Sign In

Communications of the ACM

ACM News

Will AI Rewrite Coding?

View as: Print Mobile App Share:
Artist's impression of an artificial intelligence performing coding.

Furkan Bektes, founder and CEO of SourceAI, said the use of artificial intelligence "will allow developers to code faster, and allow non-developers to pursue their ideas."

Credit: Getty Images

Computer code now touches almost every aspect of our lives. Worldwide, 27 million developers churn out billions of lines of code every day. Yet, despite an abundance of open source libraries and increasingly sophisticated development tools, the task is time-consuming and prone to errors.

As a result, researchers are studying ways to introduce artificial intelligence (AI) into coding processes. While much of the effort centers on automating coding tasks, spotting bugs, fixing vulnerabilities, and producing more elegant code, there's also an emerging effort to tap AI to write code based on short text descriptions of what the code should do.

"There's interest in improving current coding practices and generating code through machine learning and AI models," says Brendan Dolan-Gavitt, an assistant professor of computer science and engineering at New York University (NYU) Tandon School.

Adds Furkan Bektes, founder and CEO of SourceAI, which has developed a tool to write code based on short natural language input, "The use of AI will allow developers to code faster, and allow non-developers to pursue their ideas."

Code of Conduct

The complexities of today's coding processes are not lost on anyone. A Boeing 787 Dreamliner has approximately 20 million lines of code. Major software programs and games have upwards of 50 million lines of code. Somewhere between functionality and chaos lies the real-world task of producing code rapidly and as bug-free as possible.

AI is taking direct aim at the challenge. "Ideally, AI could intervene, examine patterns and provide feedback about coding errors," says Shashank Srikant, a Ph.D. student in the Department of Electrical Engineering and Computer Science at the Massachusetts Institute of Technology (MIT). "This could help coders avoid traps that others have fallen into."

Google, Microsoft, and others have already begun experimenting with AI for assisted coding. For instance, in 2018, Microsoft introduced AI-assisted coding for Java, Python, C++, and other languages through Visual Studio IntelliCode. It offers developers relevant coding suggestions based on thousands of the most popular open source projects at GitHub. Through machine learning, it analyzes common usage patterns and practices, and delivers suggestions tailored to a specific project.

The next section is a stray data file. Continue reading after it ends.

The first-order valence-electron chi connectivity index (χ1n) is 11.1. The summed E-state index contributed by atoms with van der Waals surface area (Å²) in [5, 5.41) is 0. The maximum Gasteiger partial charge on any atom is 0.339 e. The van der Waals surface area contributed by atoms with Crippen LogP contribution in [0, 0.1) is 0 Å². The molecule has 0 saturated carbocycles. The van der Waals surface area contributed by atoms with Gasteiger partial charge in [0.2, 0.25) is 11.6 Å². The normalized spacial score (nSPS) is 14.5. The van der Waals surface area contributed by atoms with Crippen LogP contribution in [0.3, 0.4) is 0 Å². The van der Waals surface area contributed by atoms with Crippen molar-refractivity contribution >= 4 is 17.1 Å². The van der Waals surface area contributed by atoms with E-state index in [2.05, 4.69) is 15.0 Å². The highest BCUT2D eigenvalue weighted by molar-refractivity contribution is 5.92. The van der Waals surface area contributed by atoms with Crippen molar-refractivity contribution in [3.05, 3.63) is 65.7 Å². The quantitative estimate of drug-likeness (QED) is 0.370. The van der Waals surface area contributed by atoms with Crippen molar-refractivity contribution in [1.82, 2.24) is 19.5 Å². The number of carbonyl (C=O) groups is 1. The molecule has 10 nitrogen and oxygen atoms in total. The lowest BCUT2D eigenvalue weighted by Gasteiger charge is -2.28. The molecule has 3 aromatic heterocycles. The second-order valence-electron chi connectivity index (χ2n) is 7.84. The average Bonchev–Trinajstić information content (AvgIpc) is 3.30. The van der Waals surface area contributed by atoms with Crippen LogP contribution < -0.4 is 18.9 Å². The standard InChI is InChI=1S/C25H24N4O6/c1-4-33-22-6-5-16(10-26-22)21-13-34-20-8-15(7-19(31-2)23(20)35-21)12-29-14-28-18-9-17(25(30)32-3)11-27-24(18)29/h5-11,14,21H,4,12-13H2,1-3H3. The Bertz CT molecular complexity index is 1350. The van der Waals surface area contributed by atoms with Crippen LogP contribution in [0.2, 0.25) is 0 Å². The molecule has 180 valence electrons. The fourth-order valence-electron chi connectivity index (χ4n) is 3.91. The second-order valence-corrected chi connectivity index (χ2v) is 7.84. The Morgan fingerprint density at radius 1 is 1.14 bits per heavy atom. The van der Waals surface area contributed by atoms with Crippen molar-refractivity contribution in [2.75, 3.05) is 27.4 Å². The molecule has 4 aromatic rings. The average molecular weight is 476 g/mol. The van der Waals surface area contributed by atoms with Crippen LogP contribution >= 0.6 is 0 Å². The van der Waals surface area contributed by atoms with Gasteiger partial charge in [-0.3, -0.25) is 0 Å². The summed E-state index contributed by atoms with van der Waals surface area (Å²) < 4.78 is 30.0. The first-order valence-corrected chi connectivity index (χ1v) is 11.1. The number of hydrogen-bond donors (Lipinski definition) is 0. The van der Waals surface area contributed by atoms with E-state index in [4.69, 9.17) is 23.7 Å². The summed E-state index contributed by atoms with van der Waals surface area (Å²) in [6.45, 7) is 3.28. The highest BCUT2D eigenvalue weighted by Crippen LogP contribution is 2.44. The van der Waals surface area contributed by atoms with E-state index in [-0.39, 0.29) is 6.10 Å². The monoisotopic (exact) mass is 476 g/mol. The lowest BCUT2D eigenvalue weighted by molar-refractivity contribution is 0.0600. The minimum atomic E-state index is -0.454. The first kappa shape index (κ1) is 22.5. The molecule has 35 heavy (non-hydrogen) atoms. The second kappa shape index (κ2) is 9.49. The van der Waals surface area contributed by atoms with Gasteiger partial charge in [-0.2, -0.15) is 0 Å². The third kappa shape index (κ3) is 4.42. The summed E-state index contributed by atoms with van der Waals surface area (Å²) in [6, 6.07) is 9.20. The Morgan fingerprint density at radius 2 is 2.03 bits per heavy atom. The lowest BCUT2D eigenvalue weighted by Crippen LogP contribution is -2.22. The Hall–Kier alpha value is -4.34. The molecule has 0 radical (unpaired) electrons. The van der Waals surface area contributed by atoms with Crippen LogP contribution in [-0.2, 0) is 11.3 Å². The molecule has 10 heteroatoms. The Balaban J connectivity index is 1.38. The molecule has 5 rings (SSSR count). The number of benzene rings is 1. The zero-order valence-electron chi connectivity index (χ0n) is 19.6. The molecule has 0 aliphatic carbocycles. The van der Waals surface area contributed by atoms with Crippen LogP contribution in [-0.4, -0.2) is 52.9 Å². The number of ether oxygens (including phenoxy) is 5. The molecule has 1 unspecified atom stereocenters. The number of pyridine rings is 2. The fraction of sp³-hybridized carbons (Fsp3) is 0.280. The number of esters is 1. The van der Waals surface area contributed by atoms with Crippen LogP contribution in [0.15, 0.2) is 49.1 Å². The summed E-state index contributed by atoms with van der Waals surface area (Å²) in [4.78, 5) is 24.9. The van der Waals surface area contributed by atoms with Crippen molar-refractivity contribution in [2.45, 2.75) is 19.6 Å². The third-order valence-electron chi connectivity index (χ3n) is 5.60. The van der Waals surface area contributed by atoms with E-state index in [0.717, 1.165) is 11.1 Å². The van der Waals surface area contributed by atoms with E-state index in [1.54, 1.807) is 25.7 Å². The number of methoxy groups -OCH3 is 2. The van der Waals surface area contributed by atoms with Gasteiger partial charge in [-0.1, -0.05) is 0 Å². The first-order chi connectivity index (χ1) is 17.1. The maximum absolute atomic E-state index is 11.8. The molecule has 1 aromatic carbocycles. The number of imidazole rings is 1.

However, in May 2020, the field took a giant leap forward. OpenAI introduced a next-generation AI-based neural network and programming model called GPT-3, which is already used to build apps—including buttons, colors and input fields—using AI. When researchers and coding experts began testing the language, they realized that it could also write its own code.

Bektes, among the first to gain access to the platform, fed high-quality code samples into GPT-3 and built an application that generates code in any programming language—using input in English and most other major languages. For example, a user might say, "Calculate factorial of number given by user," and Source AI spits out the code.

Other tools incorporating AI are also popping up. For instance, Tabnine can autofill lines and functions as developers type.

Machine-generated coding could be a game changer, although it's unlikely to supplant the need for developers anytime soon. "It will open new horizons," Bektes explains. "There are many non-developers who have ideas but don't know how to code, and there are also developers who are experts in one language but not in others. AI can help them learn to code in other languages."

Path to Progress?

Despite optimism about AI coding, there are concerns about it being used for nefarious purposes, including producing new types of malware and other malicious code. Bektes says SourceAI is committed to preventing AI from being used for hacking and malware.

Of course, it is only one company. "There is potential for abuse," says Dolan-Gavitt, who creates AI-generated code that produces bugs for testing security software. For example, "It's conceivable that malware authors could generate numerous variants of the same malware to avoid detection."

There also are potential problems related to AI errors and biases that would likely show up in software. "Because AI models are sensitive to input data, it's very easy to wind up with bad results and even gibberish," Srikant points out. "There's a fundamental problem that these models haven't been designed to understand with a human capacity yet, so they may miss obvious problems." In fact, the research of his group at MIT found that minor variations made to code models can result in a decrease of 50%  in accuracy.

Nevertheless, AI-assisted coding almost certainly will rewrite development practices over the next few years—particularly as researchers refine the algorithms that make AI-assisted coding possible. Bektes says AI language models are currently growing by 100x every two years, and it's only a matter of time until the technology goes mainstream.

Concludes Dolan-Gavitt, "Hurdles remain, but the idea of using AI in coding is becoming feasible."

Samuel Greengard is an author and journalist based in West Linn, OR, USA.


No entries found

Sign In for Full Access
» Forgot Password? » Create an ACM Web Account